The Research Group (Previously named: Data as a Means of Payment) examined data usage in the digital economy from legal, psychological and economic perspectives. Our research focused on the functioning of digital markets as well as the chances and risks of data trade. It included questions of private autonomy in the areas of tension between data markets, data protection, contract law, data rights, and cognitive and emotional-motivational dynamic processes that drive individuals to permit use of their personal data.
This research group conducted research at the Weizenbaum Institute from 2017 to 2022. In the newly launched research program, research will henceforth be organised in 16 research groups. These will be flanked and supported by the new Weizenbaum Digital Science Center.
We analysed data usage in the digital economy from legal, psychological and economic perspectives. Our main focus was on fundamental questions of private autonomy in connection with data protection law and contract law, the ways digital markets function and their implications in the area of competition law. We were interested in the legal classification of actions involving collection of and trade in data. In this context, we explored specific questions such as strategies of digital pricing, general and sector-specific rights to access data, as well as visualizations of privacy-related provisions and practises.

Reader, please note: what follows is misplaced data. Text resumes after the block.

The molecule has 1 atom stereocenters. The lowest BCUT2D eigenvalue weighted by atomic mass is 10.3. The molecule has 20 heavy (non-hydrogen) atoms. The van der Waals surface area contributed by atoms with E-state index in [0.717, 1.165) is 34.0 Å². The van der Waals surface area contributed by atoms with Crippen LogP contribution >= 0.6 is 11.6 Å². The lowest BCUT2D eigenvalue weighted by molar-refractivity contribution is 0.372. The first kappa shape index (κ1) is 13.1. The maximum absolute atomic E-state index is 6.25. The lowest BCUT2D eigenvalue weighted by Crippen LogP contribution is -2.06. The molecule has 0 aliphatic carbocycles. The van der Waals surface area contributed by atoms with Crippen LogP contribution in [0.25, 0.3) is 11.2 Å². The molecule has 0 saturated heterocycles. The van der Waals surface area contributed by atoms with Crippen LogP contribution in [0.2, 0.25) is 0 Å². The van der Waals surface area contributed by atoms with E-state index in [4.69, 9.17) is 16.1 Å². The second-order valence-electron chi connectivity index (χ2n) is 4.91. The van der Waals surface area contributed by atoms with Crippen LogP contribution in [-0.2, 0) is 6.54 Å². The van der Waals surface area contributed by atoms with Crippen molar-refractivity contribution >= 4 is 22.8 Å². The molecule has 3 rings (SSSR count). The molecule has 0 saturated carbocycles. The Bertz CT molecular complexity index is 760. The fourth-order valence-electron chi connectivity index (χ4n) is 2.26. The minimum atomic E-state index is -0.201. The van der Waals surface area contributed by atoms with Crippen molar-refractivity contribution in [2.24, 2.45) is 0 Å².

We were interested in multifaceted and cross-sectional topics such as existing and potential rights of access to data, which we investigated in a differentiated manner according to the interacting parties, the kind of data in question, and the scope of application of access rights.
Further, we looked into the impact of digitalization on companies’ pricing policies. We critically scrutinized from an economic analysis of law perspective different types of digital pricing that already exist or are currently being developed. The objective was to evaluate options for regulation, especially in regard to consumer protection.
Our psychological research focused in particular on the cognitive and emotional-motivational dynamic processes underlying the often-comprehensive disclosure of personal data by users of digital services and the resulting individual and societal consequences of this behaviour. Concretely, we investigated to what extent the risks associated with the disclosure of personal data can be taken into account in the visualization of data processing aspects in order to increase the motivation, attention and awareness of users and counteract cognitive biases.
Prof. Dr. Axel Metzger, LL.M. (Harvard), Associated Principal Investigator, Founding Director
To the current research program